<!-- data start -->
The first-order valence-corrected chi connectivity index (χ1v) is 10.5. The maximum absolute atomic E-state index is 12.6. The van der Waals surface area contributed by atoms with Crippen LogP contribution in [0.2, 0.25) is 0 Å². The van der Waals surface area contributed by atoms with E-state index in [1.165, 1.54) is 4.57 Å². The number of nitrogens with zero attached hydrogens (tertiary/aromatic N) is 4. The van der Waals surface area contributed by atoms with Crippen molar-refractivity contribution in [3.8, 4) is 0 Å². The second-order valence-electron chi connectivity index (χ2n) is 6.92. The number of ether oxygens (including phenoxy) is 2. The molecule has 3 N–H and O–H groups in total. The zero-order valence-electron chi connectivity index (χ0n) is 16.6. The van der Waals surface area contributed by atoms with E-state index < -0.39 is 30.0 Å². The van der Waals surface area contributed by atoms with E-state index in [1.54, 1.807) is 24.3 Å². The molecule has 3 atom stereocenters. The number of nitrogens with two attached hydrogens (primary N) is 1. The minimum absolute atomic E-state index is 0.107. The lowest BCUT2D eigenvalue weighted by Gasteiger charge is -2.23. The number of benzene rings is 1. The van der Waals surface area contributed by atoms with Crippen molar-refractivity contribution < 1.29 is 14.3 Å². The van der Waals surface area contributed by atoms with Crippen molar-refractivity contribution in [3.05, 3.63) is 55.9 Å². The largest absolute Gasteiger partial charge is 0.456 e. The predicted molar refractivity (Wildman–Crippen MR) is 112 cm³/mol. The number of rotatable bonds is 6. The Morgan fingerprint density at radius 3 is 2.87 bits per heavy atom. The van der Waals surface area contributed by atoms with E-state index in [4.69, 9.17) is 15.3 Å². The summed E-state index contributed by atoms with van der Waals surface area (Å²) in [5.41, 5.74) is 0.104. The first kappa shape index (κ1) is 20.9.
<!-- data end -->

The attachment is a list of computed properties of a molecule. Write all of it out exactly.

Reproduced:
The first-order valence-corrected chi connectivity index (χ1v) is 10.5. The maximum absolute atomic E-state index is 12.6. The van der Waals surface area contributed by atoms with Crippen LogP contribution in [0.2, 0.25) is 0 Å². The van der Waals surface area contributed by atoms with E-state index in [1.165, 1.54) is 4.57 Å². The number of nitrogens with zero attached hydrogens (tertiary/aromatic N) is 4. The van der Waals surface area contributed by atoms with Crippen molar-refractivity contribution in [3.8, 4) is 0 Å². The second-order valence-electron chi connectivity index (χ2n) is 6.92. The number of ether oxygens (including phenoxy) is 2. The molecule has 3 N–H and O–H groups in total. The zero-order valence-electron chi connectivity index (χ0n) is 16.6. The van der Waals surface area contributed by atoms with E-state index < -0.39 is 30.0 Å². The van der Waals surface area contributed by atoms with E-state index in [1.54, 1.807) is 24.3 Å². The molecule has 3 atom stereocenters. The number of nitrogens with two attached hydrogens (primary N) is 1. The minimum absolute atomic E-state index is 0.107. The lowest BCUT2D eigenvalue weighted by Gasteiger charge is -2.23. The number of benzene rings is 1. The van der Waals surface area contributed by atoms with Crippen molar-refractivity contribution < 1.29 is 14.3 Å². The van der Waals surface area contributed by atoms with Crippen molar-refractivity contribution in [3.05, 3.63) is 55.9 Å². The largest absolute Gasteiger partial charge is 0.456 e. The predicted molar refractivity (Wildman–Crippen MR) is 112 cm³/mol. The number of rotatable bonds is 6. The Morgan fingerprint density at radius 3 is 2.87 bits per heavy atom. The van der Waals surface area contributed by atoms with E-state index in [4.69, 9.17) is 15.3 Å². The summed E-state index contributed by atoms with van der Waals surface area (Å²) in [5.41, 5.74) is 0.104. The first kappa shape index (κ1) is 20.9.